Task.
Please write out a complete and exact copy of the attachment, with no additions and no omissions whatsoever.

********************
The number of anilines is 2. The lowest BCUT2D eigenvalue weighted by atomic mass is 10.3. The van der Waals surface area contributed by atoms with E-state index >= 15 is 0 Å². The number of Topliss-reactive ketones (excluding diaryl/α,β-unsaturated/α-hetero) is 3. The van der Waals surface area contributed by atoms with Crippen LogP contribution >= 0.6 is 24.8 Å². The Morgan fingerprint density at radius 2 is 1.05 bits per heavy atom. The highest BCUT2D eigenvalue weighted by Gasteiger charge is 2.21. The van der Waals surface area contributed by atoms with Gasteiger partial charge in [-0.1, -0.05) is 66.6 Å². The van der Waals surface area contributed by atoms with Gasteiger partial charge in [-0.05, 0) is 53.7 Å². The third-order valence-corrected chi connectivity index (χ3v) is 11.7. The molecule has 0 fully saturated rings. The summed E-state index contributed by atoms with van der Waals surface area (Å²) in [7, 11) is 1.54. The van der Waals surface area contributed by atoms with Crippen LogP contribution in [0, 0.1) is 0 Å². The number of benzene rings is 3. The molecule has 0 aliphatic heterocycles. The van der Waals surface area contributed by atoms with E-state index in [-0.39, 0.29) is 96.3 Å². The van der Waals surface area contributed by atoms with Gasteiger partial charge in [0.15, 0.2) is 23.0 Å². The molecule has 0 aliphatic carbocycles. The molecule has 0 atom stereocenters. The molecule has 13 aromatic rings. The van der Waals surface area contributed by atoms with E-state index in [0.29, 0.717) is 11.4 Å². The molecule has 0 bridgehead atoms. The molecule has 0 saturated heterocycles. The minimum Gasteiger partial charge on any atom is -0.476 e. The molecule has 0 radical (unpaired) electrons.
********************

The number of anilines is 2. The lowest BCUT2D eigenvalue weighted by atomic mass is 10.3. The van der Waals surface area contributed by atoms with E-state index >= 15 is 0 Å². The number of Topliss-reactive ketones (excluding diaryl/α,β-unsaturated/α-hetero) is 3. The van der Waals surface area contributed by atoms with Crippen LogP contribution >= 0.6 is 24.8 Å². The Morgan fingerprint density at radius 2 is 1.05 bits per heavy atom. The highest BCUT2D eigenvalue weighted by Gasteiger charge is 2.21. The van der Waals surface area contributed by atoms with Gasteiger partial charge in [-0.1, -0.05) is 66.6 Å². The van der Waals surface area contributed by atoms with Gasteiger partial charge in [-0.05, 0) is 53.7 Å². The third-order valence-corrected chi connectivity index (χ3v) is 11.7. The molecule has 0 fully saturated rings. The summed E-state index contributed by atoms with van der Waals surface area (Å²) in [7, 11) is 1.54. The van der Waals surface area contributed by atoms with Crippen LogP contribution in [0, 0.1) is 0 Å². The number of benzene rings is 3. The molecule has 0 aliphatic heterocycles. The van der Waals surface area contributed by atoms with E-state index in [-0.39, 0.29) is 96.3 Å². The van der Waals surface area contributed by atoms with Gasteiger partial charge in [0.15, 0.2) is 23.0 Å². The molecule has 0 aliphatic carbocycles. The molecule has 0 atom stereocenters. The molecule has 13 aromatic rings. The van der Waals surface area contributed by atoms with E-state index in [0.29, 0.717) is 11.4 Å². The molecule has 0 bridgehead atoms. The molecule has 0 saturated heterocycles. The minimum Gasteiger partial charge on any atom is -0.476 e. The molecule has 0 radical (unpaired) electrons.